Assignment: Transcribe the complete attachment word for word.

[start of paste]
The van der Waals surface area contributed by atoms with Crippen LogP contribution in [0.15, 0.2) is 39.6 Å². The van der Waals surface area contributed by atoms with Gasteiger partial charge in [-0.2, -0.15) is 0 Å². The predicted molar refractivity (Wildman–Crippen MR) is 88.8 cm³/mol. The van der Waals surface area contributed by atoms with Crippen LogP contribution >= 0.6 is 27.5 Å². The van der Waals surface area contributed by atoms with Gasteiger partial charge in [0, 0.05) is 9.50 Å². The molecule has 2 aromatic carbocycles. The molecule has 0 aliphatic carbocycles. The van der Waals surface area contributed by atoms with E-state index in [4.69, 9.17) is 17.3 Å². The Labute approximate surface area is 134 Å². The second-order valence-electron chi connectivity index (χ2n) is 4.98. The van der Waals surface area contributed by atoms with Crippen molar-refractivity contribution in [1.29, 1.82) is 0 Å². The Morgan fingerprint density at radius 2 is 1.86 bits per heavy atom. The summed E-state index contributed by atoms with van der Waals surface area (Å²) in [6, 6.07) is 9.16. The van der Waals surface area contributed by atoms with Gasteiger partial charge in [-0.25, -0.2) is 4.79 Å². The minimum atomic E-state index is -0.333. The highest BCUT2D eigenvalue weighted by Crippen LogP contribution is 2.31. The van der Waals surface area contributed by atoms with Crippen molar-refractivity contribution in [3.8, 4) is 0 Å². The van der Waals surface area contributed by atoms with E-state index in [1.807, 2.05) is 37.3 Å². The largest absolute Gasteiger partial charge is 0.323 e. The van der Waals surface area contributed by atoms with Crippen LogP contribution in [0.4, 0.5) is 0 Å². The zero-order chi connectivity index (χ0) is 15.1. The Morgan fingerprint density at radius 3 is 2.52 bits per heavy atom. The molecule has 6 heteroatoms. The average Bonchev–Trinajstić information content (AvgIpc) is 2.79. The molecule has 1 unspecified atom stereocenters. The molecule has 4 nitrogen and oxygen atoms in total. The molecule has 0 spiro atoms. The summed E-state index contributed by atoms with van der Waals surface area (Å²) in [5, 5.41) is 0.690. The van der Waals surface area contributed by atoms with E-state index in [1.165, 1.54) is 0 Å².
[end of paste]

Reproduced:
The van der Waals surface area contributed by atoms with Crippen LogP contribution in [0.15, 0.2) is 39.6 Å². The van der Waals surface area contributed by atoms with Gasteiger partial charge in [-0.2, -0.15) is 0 Å². The predicted molar refractivity (Wildman–Crippen MR) is 88.8 cm³/mol. The van der Waals surface area contributed by atoms with Crippen LogP contribution >= 0.6 is 27.5 Å². The van der Waals surface area contributed by atoms with Gasteiger partial charge in [0, 0.05) is 9.50 Å². The molecule has 2 aromatic carbocycles. The molecule has 0 aliphatic carbocycles. The van der Waals surface area contributed by atoms with E-state index in [4.69, 9.17) is 17.3 Å². The Labute approximate surface area is 134 Å². The second-order valence-electron chi connectivity index (χ2n) is 4.98. The van der Waals surface area contributed by atoms with Crippen molar-refractivity contribution in [1.29, 1.82) is 0 Å². The Morgan fingerprint density at radius 2 is 1.86 bits per heavy atom. The summed E-state index contributed by atoms with van der Waals surface area (Å²) in [6, 6.07) is 9.16. The van der Waals surface area contributed by atoms with Gasteiger partial charge in [-0.25, -0.2) is 4.79 Å². The minimum atomic E-state index is -0.333. The highest BCUT2D eigenvalue weighted by Crippen LogP contribution is 2.31. The van der Waals surface area contributed by atoms with Crippen molar-refractivity contribution in [3.8, 4) is 0 Å². The van der Waals surface area contributed by atoms with E-state index in [1.807, 2.05) is 37.3 Å². The largest absolute Gasteiger partial charge is 0.323 e. The van der Waals surface area contributed by atoms with Crippen LogP contribution in [0.4, 0.5) is 0 Å². The zero-order chi connectivity index (χ0) is 15.1. The Morgan fingerprint density at radius 3 is 2.52 bits per heavy atom. The molecule has 6 heteroatoms. The average Bonchev–Trinajstić information content (AvgIpc) is 2.79. The molecule has 1 unspecified atom stereocenters. The molecule has 4 nitrogen and oxygen atoms in total. The molecule has 0 spiro atoms. The summed E-state index contributed by atoms with van der Waals surface area (Å²) in [5, 5.41) is 0.690. The van der Waals surface area contributed by atoms with E-state index in [1.165, 1.54) is 0 Å².